Moderated by Dr. Austin Long, Assistant Professor, School of International and Public Affairs and Member, Saltzman Institute of war and Peace Studies

This presentation will offer some thoughts on the significance of the impending centenary observances of the anniversaries of the Great War 1914-18 with particular emphasis on their likely place in the former Dominions of the British Empire (Canada, Australia, New Zealand and South Africa). While the Centennial of World War One has attracted modest attention in the United States (for whom it will have little real resonance before 2017 in any case), this is not true in the rest of the English-speaking world, to varying degrees. The Great War helped to define the settler societies of the British world, for better or worse, for much of the 20th Century and in Australia, in particular, it has attracted lavish government support and will likely constitute the biggest series of public commemorative activities seen for many years. Given that there are now no surviving veterans of the war in any of these countries, this paper asks some pertinent questions about the place of war and the collective understanding of war experience in the national consciousness.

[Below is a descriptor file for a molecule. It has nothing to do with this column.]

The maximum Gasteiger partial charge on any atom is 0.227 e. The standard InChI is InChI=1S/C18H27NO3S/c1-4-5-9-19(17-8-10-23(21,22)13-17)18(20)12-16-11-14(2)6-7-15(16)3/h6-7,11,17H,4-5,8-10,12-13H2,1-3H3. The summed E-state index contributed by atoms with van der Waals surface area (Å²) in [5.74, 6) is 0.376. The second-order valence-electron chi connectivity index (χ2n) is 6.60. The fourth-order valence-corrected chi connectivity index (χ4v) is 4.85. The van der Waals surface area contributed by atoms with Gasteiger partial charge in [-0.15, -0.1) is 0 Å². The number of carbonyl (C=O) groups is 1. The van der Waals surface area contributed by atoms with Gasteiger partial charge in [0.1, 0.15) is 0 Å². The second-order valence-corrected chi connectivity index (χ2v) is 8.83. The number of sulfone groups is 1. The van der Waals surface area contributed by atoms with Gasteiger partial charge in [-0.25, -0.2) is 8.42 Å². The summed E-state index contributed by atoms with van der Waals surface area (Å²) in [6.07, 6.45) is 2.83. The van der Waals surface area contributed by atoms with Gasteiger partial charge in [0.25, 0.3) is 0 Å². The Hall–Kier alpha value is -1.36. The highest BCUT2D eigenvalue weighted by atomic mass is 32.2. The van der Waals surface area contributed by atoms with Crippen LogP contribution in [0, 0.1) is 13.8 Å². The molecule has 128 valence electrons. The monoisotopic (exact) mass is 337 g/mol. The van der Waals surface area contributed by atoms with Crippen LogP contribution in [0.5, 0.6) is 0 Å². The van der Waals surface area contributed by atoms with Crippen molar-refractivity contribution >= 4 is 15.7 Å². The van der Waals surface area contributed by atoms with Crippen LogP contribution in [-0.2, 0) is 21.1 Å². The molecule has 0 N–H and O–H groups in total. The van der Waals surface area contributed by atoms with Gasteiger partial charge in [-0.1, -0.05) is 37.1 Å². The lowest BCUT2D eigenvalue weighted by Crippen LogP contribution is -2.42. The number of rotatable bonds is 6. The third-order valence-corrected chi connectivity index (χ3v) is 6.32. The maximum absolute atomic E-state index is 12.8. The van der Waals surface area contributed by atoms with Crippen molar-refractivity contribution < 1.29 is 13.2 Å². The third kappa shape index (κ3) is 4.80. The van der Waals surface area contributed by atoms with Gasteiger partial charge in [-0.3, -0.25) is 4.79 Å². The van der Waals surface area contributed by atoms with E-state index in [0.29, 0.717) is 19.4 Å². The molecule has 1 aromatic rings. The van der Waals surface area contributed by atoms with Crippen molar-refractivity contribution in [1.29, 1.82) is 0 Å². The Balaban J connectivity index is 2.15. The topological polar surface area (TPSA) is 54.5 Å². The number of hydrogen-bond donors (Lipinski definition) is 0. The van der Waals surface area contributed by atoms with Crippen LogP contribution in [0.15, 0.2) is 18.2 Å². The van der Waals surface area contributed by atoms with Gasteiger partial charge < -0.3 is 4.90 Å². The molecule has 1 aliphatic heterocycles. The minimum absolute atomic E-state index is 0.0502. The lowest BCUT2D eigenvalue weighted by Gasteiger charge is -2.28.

Jeffrey Grey is professor of history in the School of Humanities and Social Sciences, University College, Canberra, and foundation director of the Australian Centre for the Study of Armed Conflict and Society. He holds the degrees of Bachelor of Arts (Honors) from the Australian National University (1983) and Doctor of Philosophy from the University of New South Wales (1986). He is the author or editor of twenty-six books in the fields of Australian and comparative and international military history, and has published numerous articles, chapters and reviews in these fields.  In (northern) academic years 2000-2002 he held the Major General Matthew C. Horner Chair in Military Theory at the Marine Corps University in Quantico, Virginia. He has served two terms as a trustee of the Society for Military History (US), and as a member of the editorial board of the Journal of Military History, and currently serves on the advisory boards of War in History (UK), Scientia Militaria (South Africa), First World War Studies (UK), the Australian Army Journal, and Australian Defense Force Journal. He is currently, again, editor of the journal War & Society.